A recent phone call about campaign funding between New Jersey state Senate President Nicholas Scutari and South Jersey Democratic power broker George Norcross grew tense and then ended with Norcross insulting Scutari.
The call, which took place about two weeks ago, was recounted to POLITICO by four Democratic officials and party insiders with direct knowledge of it but who were granted anonymity when divulging phone calls about political strategy. It came as Norcross seeks to rebuild South Jersey’s once ultra-powerful but recently diminished Democratic delegation.
Norcross, according to the Democrats, requested $2 million in funding from Scutari (D-Union), who controls the Senate Democratic PAC, for Democratic legislative campaigns in Districts 2, 3, 4 and 8 — all of which, save for the District 4, are currently held by Republicans.
But Scutari was non-committal, in part because South Jersey Democrats at the time had not settled on candidates to run in the districts. That angered Norcross, who according to one of the Democrats, told Scutari to “go fuck yourself.” Another one of the Democrats said Norcross called Scutari a “traitor.” Scutari, they said, did not respond in kind, and the two have not spoken since.
Scutari did not respond to a phone call and text message seeking comment. Norcross also did not respond to a request for comment.
Norcross, a wealthy insurance executive whose power peaked during the Christie administration thanks to his alliance with the Republican governor, was for decades one of the most respected and feared figures in New Jersey politics.
But the row between the two powerful Democrats shows how Trenton’s power structure is shifting. Scutari came to power following the shocking 2021 defeat of Norcross’ close friend and ally, former Democratic President Steve Sweeney, by largely-unknown Republican Ed Durr. Norcross supported Scutari for the Senate presidency as part of a coalition that included Middlesex County Democrats, who have arguably become the most powerful organization in the state.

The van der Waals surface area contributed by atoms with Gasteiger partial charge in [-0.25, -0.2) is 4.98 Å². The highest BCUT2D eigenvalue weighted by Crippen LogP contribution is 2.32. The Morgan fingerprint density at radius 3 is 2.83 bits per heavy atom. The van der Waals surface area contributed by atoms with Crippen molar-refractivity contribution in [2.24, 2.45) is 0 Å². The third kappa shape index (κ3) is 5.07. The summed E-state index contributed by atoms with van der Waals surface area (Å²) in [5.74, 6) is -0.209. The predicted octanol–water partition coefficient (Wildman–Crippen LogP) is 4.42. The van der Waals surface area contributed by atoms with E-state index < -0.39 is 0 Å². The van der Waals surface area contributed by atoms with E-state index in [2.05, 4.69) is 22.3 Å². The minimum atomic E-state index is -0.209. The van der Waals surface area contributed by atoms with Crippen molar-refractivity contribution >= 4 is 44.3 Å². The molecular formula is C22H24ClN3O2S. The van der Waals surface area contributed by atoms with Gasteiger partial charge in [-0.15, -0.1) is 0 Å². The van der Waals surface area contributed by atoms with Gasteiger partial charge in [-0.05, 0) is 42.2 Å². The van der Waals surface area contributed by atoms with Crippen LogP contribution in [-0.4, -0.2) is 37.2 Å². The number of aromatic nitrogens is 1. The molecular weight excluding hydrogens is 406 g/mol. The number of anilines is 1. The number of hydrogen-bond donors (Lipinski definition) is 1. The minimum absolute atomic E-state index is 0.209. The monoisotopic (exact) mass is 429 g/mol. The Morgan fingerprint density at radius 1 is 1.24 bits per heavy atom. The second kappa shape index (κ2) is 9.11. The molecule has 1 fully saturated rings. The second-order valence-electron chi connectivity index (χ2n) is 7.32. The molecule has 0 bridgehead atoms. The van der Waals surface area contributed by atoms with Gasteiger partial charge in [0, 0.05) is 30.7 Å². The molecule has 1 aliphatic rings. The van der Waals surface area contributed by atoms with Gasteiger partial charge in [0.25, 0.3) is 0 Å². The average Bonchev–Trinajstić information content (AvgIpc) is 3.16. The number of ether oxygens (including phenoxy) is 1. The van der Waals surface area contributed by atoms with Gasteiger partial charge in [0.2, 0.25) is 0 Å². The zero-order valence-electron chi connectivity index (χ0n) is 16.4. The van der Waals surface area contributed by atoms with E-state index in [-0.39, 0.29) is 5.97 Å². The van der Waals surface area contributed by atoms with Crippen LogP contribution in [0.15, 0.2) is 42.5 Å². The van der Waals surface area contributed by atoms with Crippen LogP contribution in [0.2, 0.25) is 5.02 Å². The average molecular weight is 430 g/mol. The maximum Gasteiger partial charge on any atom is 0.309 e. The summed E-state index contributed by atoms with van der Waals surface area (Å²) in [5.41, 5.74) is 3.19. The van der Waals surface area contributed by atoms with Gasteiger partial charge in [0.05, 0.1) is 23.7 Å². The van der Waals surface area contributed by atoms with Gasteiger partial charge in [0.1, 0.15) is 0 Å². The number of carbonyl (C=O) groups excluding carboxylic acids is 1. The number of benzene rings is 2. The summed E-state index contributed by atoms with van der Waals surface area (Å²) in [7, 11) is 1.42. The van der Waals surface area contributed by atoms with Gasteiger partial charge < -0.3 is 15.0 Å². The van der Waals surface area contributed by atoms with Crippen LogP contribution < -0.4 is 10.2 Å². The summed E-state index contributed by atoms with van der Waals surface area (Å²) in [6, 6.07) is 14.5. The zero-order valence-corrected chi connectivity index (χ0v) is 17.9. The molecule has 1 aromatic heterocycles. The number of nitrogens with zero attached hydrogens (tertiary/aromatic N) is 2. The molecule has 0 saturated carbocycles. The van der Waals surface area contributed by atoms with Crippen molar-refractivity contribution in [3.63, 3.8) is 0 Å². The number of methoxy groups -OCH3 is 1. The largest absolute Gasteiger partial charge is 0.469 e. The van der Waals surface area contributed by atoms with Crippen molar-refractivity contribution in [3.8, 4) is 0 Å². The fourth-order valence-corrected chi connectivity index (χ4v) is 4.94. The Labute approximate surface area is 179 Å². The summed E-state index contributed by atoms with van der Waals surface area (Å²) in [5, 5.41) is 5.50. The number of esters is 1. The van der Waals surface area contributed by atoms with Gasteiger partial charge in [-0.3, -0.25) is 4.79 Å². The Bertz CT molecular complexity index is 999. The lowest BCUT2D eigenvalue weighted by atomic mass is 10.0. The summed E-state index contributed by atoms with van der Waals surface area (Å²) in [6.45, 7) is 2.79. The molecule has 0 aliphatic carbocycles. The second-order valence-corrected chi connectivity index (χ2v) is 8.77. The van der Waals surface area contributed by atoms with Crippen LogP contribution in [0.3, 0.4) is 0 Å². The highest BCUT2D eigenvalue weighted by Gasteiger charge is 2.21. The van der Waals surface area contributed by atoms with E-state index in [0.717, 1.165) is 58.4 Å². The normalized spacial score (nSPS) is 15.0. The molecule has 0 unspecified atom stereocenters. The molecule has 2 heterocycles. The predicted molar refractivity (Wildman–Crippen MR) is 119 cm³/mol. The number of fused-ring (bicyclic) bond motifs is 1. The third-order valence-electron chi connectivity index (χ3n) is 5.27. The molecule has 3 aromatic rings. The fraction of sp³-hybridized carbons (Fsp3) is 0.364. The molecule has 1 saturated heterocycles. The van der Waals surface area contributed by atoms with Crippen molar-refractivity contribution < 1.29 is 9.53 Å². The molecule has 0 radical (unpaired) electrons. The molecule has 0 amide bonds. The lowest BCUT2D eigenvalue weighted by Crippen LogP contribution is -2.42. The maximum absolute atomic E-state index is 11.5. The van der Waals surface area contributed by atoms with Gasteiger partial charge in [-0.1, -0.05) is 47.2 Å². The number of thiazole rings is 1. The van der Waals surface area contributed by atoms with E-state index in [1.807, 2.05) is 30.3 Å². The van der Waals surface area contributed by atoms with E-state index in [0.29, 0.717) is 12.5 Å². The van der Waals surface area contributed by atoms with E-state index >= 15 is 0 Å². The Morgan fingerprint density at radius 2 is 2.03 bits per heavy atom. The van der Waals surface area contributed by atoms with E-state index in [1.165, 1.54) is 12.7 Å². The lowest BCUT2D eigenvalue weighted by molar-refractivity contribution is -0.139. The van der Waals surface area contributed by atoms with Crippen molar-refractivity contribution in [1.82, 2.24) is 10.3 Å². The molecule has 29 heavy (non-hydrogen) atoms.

Sweeney's 2021 defeat followed the loss of Democratic legislative seats since 2018 in South Jersey's Districts 1 and 2, and it coincided with the 2021 loss of Republican-turned-Democratic state Sen. Dawn Addiego in District 8.
More recently, Norcross’ political maneuvering, previously discussed in hushed and awed tones, have made their way to the media when he’s been unsuccessful.
POLITICO recently recounted how Norcross unsuccessfully sought to get two influential Mercer County politicians to remain neutral in the county executive race, in which Norcross was backing 20-year incumbent Brian Hughes over a challenge by Dan Benson.
The politicians, Hamilton Mayor Jeff Martin and County Commissioner John Cimino, backed Benson anyway. Later, Norcross and Sweeney held a Zoom call with Assemblymember Wayne DeAngelo (D-Mercer) to encourage him to challenge his longtime running mate state Sen. Linda Greenstein (D-Middlesex). DeAngelo declined.
Hughes, who only garnered roughly 20 percent of the votes for the Mercer County Democrats’ endorsement at their county convention earlier this month, dropped out of the race.
About a week after the Scutari-Norcross phone call, state Sen. Nilsa Cruz-Perez (D-Camden) temporarily withdrew her support for a bill that's a top Scutari priority, the “Elections Transparency Act,” and abstained on it during a hearing in the Senate Budget and Appropriations Committee.
That was seen by some Democrats as a consequence of the phone call, and, as a result, according to one of the Democrats, Scutari did not include initially on Monday’s Senate agenda some bills sponsored by Cruz-Perez that had been expected to get a vote.
By Monday's full Senate vote that spat had been ironed out, and Cruz-Perez voted in favor of the Elections Transparency Act when it came before the full Senate. Cruz-Perez’s bill, NJ S3333— which restricted water companies’ actions against low-income customers — also passed.
Since the phone call, South Jersey Democrats have also settled on legislative slates for candidates in each of the four districts, ahead of the March 27 filing deadline.